One of the most important parts of a solar energy system is the charge controller as it enables all other parts to work together. Understanding how a charge controller works is important for figuring out how much your off-grid solar energy needs. Solar panels with 20 watts or more usually can’t be directly connected to loads because the voltages they produce aren’t compatible with most equipment and batteries. Obviously, a 12V load isn’t ideal when you have a 24 or 48V solar array, which is where charge controllers come into play.
But why can’t they just make solar panels that produce 12V? Well, simply because the output of solar panels depends on a couple of factors, such as light and temperature. That being said, the output of the solar panels will vary, which is why you need a charge controller 12V. The controller basically ensures a consistent flow of energy output from your batteries. There are two basic charge controller 12V types – PWM and MPPT.
PWM charge controllers are the most affordable and common type. They’re typically referred to as DC-DC converters, which is incorrect, as they are switches similar to switching power supplies that match the solar panel output to the load voltage. This technology has been around for quite a while, and is quite outdated, so they won’t use the full capacity of the solar panels, resulting in a loss of power. These controllers are the most popular choice just because they’re the most affordable ones.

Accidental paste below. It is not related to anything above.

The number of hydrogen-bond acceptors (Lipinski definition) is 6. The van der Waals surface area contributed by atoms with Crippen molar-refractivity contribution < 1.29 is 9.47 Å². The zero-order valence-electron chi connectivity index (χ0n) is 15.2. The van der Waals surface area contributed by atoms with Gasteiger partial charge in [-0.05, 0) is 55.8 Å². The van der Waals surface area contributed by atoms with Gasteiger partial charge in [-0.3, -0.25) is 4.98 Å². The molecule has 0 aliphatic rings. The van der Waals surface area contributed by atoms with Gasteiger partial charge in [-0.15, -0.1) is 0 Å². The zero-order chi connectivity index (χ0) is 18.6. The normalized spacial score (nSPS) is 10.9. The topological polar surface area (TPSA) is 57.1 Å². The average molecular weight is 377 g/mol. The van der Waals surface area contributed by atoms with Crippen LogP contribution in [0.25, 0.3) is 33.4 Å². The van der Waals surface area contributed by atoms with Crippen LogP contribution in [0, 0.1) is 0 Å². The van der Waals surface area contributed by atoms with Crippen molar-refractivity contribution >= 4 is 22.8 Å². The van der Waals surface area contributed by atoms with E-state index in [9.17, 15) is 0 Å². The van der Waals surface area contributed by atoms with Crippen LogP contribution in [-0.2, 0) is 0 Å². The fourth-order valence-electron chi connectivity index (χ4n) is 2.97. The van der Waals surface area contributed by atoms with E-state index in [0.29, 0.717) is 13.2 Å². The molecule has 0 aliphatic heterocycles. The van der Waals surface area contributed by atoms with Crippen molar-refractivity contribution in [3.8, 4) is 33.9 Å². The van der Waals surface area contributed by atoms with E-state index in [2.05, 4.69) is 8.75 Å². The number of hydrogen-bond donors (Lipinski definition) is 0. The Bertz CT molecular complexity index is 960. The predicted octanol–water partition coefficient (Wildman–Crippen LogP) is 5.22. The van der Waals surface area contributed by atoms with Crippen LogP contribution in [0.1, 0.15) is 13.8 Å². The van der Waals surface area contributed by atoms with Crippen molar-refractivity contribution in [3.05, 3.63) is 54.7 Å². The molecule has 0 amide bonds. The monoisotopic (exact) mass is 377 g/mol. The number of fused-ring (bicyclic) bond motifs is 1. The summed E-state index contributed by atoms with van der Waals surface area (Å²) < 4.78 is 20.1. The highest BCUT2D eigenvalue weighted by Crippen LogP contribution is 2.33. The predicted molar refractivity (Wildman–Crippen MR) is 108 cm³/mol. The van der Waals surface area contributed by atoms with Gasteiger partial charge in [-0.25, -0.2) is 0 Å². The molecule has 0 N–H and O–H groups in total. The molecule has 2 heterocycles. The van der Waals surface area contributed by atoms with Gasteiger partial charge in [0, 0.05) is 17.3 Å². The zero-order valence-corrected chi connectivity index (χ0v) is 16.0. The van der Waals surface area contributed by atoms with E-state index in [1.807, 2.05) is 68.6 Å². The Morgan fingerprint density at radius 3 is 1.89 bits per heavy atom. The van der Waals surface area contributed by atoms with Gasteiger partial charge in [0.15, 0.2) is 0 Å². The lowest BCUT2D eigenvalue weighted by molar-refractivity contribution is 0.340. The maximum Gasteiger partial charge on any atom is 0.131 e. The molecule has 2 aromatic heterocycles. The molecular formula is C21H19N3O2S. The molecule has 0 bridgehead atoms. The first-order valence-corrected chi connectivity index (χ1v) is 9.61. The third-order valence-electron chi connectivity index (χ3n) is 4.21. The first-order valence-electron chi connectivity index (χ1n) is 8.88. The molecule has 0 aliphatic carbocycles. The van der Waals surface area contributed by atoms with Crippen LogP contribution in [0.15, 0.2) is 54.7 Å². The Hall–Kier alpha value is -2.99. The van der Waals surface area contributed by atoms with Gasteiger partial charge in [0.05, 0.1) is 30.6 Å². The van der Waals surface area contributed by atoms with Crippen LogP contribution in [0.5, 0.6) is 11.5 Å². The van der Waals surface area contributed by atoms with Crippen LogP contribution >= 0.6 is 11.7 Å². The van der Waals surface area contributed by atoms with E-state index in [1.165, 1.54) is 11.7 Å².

MPPT solar controllers, on the other hand, do much more than act as a switching circuit that regulates voltage output. These devices have onboard computers that control a system of semiconductors and gates which convert DC current to high-frequency AC current then back to DC current. As the amount of energy that goes into the panels shifts, the controller adjusts in real time. MPPT solar controllers usually operate with 90%+ efficiency.
However, there are also drawbacks to MPPT solar controllers. For starters, they’re more expensive, and usually, cost twice the price of a PWM controller. If your solar panel capacity doesn’t exceed 350 watts, then you probably don’t need an MPPT charge controller. Furthermore, MPPT controllers aren’t as mechanically robust as PWM controllers. This is due to the fact that they’re composed of computers with circuit boards, as well as tiny mount components. They’re meant to be mounted indoors where there’s some level of climate control.